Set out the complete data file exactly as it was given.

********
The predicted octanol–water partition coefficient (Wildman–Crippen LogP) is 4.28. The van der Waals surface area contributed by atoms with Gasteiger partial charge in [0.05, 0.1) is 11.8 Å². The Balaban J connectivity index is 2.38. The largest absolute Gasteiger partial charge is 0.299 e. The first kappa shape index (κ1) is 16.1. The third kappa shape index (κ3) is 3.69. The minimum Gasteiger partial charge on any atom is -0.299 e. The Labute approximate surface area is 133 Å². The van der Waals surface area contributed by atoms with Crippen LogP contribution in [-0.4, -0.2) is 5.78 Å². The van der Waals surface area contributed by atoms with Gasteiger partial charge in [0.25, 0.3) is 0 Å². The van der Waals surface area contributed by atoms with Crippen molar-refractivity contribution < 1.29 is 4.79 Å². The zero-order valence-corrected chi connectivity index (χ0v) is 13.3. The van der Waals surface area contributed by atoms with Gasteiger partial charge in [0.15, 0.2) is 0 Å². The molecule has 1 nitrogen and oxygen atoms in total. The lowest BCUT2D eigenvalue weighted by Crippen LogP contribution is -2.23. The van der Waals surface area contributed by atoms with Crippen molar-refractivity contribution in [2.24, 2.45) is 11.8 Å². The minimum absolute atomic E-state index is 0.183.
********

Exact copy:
The predicted octanol–water partition coefficient (Wildman–Crippen LogP) is 4.28. The van der Waals surface area contributed by atoms with Gasteiger partial charge in [0.05, 0.1) is 11.8 Å². The Balaban J connectivity index is 2.38. The largest absolute Gasteiger partial charge is 0.299 e. The first kappa shape index (κ1) is 16.1. The third kappa shape index (κ3) is 3.69. The minimum Gasteiger partial charge on any atom is -0.299 e. The Labute approximate surface area is 133 Å². The van der Waals surface area contributed by atoms with Crippen LogP contribution in [-0.4, -0.2) is 5.78 Å². The van der Waals surface area contributed by atoms with Gasteiger partial charge in [0.25, 0.3) is 0 Å². The van der Waals surface area contributed by atoms with Crippen molar-refractivity contribution < 1.29 is 4.79 Å². The zero-order valence-corrected chi connectivity index (χ0v) is 13.3. The van der Waals surface area contributed by atoms with Gasteiger partial charge in [0.15, 0.2) is 0 Å². The molecule has 1 nitrogen and oxygen atoms in total. The lowest BCUT2D eigenvalue weighted by Crippen LogP contribution is -2.23. The van der Waals surface area contributed by atoms with Crippen molar-refractivity contribution in [2.24, 2.45) is 11.8 Å². The minimum absolute atomic E-state index is 0.183.